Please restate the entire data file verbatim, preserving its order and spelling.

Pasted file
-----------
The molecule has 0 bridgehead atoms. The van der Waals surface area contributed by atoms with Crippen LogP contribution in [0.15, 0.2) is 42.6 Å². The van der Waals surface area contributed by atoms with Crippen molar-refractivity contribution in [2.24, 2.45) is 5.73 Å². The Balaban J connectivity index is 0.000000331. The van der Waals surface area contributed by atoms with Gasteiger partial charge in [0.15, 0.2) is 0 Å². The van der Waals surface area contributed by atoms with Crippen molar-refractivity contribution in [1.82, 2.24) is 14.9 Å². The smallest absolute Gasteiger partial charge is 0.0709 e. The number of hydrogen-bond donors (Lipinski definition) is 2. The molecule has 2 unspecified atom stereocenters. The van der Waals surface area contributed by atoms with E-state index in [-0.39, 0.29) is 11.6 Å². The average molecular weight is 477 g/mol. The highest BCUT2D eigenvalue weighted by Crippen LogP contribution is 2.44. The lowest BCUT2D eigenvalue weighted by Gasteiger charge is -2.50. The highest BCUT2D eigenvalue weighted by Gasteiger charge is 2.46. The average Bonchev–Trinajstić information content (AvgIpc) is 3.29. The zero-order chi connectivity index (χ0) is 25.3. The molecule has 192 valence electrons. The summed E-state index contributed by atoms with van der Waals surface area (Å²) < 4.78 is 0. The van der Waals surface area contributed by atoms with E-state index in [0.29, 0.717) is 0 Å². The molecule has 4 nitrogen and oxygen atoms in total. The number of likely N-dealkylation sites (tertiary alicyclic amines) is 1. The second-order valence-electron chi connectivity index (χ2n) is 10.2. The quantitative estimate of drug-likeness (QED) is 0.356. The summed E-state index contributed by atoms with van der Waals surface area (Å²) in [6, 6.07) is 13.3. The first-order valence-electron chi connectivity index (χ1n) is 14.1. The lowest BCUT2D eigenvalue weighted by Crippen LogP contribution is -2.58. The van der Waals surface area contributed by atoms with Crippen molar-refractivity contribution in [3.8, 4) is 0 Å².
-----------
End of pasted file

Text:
The molecule has 0 bridgehead atoms. The van der Waals surface area contributed by atoms with Crippen LogP contribution in [0.15, 0.2) is 42.6 Å². The van der Waals surface area contributed by atoms with Crippen molar-refractivity contribution in [2.24, 2.45) is 5.73 Å². The Balaban J connectivity index is 0.000000331. The van der Waals surface area contributed by atoms with Gasteiger partial charge in [0.15, 0.2) is 0 Å². The van der Waals surface area contributed by atoms with Crippen molar-refractivity contribution in [1.82, 2.24) is 14.9 Å². The smallest absolute Gasteiger partial charge is 0.0709 e. The number of hydrogen-bond donors (Lipinski definition) is 2. The molecule has 2 unspecified atom stereocenters. The van der Waals surface area contributed by atoms with E-state index in [-0.39, 0.29) is 11.6 Å². The average molecular weight is 477 g/mol. The highest BCUT2D eigenvalue weighted by Crippen LogP contribution is 2.44. The lowest BCUT2D eigenvalue weighted by Gasteiger charge is -2.50. The highest BCUT2D eigenvalue weighted by Gasteiger charge is 2.46. The average Bonchev–Trinajstić information content (AvgIpc) is 3.29. The zero-order chi connectivity index (χ0) is 25.3. The molecule has 192 valence electrons. The summed E-state index contributed by atoms with van der Waals surface area (Å²) < 4.78 is 0. The van der Waals surface area contributed by atoms with E-state index in [0.29, 0.717) is 0 Å². The molecule has 4 nitrogen and oxygen atoms in total. The number of likely N-dealkylation sites (tertiary alicyclic amines) is 1. The second-order valence-electron chi connectivity index (χ2n) is 10.2. The quantitative estimate of drug-likeness (QED) is 0.356. The summed E-state index contributed by atoms with van der Waals surface area (Å²) in [6, 6.07) is 13.3. The first-order valence-electron chi connectivity index (χ1n) is 14.1. The lowest BCUT2D eigenvalue weighted by Crippen LogP contribution is -2.58. The van der Waals surface area contributed by atoms with Crippen molar-refractivity contribution in [3.8, 4) is 0 Å².